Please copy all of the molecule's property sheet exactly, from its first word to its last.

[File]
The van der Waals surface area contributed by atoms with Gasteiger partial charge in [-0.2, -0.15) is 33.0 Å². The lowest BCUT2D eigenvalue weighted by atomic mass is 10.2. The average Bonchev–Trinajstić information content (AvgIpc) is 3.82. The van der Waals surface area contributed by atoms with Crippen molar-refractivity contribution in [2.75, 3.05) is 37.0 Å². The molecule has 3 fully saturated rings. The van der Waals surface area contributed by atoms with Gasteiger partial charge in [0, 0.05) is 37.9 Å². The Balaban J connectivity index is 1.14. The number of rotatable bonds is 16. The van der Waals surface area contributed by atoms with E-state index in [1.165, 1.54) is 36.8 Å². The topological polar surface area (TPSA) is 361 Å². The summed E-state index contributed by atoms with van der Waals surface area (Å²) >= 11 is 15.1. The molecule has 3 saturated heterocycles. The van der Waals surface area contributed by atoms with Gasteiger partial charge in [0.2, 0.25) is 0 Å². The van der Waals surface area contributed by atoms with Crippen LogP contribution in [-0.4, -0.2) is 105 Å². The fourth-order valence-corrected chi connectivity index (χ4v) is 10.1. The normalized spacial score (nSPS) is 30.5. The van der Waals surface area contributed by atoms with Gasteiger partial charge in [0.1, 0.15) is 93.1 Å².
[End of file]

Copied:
The van der Waals surface area contributed by atoms with Gasteiger partial charge in [-0.2, -0.15) is 33.0 Å². The lowest BCUT2D eigenvalue weighted by atomic mass is 10.2. The average Bonchev–Trinajstić information content (AvgIpc) is 3.82. The van der Waals surface area contributed by atoms with Crippen molar-refractivity contribution in [2.75, 3.05) is 37.0 Å². The molecule has 3 fully saturated rings. The van der Waals surface area contributed by atoms with Gasteiger partial charge in [0, 0.05) is 37.9 Å². The Balaban J connectivity index is 1.14. The number of rotatable bonds is 16. The van der Waals surface area contributed by atoms with E-state index in [1.165, 1.54) is 36.8 Å². The topological polar surface area (TPSA) is 361 Å². The summed E-state index contributed by atoms with van der Waals surface area (Å²) >= 11 is 15.1. The molecule has 3 saturated heterocycles. The van der Waals surface area contributed by atoms with Gasteiger partial charge in [0.2, 0.25) is 0 Å². The van der Waals surface area contributed by atoms with Crippen LogP contribution in [-0.4, -0.2) is 105 Å². The fourth-order valence-corrected chi connectivity index (χ4v) is 10.1. The normalized spacial score (nSPS) is 30.5. The van der Waals surface area contributed by atoms with Gasteiger partial charge in [0.1, 0.15) is 93.1 Å².